Everything changed. Anyone who says that writing the test first and writing all the tests once the feature is stable will lead to the same outcome has likely never written a test and has definitely never done TDD. Everything I know about program architecture I learned during that intense period of study.
The next freelancer gig I got I wrote a cab aggregator system in a few weeks. It was stable out of the box and it never needed no QA. I could add new cab companies in a matter of hours. It handled a tonne of edge cases, had integrations with SMS and was quite a large and complex system. And it just worked. And I had an amazing time writing it.
Here’s an example of what the code looked like → https://blog.svs.io/extreme-decoupling-ftw/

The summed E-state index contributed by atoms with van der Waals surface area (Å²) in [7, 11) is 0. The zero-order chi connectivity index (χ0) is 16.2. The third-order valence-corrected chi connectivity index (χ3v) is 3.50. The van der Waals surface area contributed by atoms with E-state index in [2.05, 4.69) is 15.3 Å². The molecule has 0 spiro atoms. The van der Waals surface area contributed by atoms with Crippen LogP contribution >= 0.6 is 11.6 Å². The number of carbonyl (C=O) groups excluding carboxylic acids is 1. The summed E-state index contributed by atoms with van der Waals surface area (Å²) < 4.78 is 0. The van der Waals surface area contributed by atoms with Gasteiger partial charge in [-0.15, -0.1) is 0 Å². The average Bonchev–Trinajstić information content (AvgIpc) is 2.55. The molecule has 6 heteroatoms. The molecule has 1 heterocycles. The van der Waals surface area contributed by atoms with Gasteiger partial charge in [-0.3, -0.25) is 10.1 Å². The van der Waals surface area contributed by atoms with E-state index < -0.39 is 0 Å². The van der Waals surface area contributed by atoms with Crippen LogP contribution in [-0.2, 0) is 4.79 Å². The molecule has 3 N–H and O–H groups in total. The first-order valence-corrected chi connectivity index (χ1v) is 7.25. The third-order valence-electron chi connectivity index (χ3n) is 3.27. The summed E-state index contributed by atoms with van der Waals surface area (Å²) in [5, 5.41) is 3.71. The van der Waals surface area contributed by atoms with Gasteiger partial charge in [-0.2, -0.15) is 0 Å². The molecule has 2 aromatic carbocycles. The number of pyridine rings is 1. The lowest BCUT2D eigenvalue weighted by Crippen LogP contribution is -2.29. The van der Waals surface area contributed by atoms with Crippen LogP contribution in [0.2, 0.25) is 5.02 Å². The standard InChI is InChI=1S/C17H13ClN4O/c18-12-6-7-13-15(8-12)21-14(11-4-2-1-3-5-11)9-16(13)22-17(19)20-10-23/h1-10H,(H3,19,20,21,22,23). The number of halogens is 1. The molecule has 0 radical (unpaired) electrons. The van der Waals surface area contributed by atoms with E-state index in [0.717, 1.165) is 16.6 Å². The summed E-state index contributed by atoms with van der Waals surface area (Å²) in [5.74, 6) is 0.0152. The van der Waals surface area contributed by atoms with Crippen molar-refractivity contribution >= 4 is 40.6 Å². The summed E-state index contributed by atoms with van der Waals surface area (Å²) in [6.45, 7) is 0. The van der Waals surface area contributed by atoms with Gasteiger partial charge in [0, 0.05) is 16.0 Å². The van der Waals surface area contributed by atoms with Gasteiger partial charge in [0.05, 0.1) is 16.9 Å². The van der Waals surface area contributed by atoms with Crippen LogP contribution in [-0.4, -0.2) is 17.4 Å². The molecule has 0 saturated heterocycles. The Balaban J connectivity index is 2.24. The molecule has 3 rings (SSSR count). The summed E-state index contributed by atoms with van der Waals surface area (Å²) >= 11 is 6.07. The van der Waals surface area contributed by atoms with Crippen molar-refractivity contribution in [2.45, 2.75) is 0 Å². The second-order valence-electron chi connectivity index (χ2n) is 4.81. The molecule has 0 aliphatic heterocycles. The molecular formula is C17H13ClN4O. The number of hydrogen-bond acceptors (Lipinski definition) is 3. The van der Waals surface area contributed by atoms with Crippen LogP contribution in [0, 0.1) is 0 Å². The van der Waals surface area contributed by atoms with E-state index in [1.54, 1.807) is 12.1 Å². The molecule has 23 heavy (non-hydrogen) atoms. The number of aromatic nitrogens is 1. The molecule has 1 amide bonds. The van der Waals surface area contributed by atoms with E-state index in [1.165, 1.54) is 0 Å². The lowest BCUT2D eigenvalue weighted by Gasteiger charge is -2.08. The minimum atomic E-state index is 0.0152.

If you’re a professional developer and are struggling to write bug free code or if you feel like you don’t have a deep understanding of architecture, you should take the time to learn TDD properly. It will transform your experience of programming and will level up your architecture skills.
If you’re an engineering manager, this becomes doubly important.
Ping me if you need any help getting started.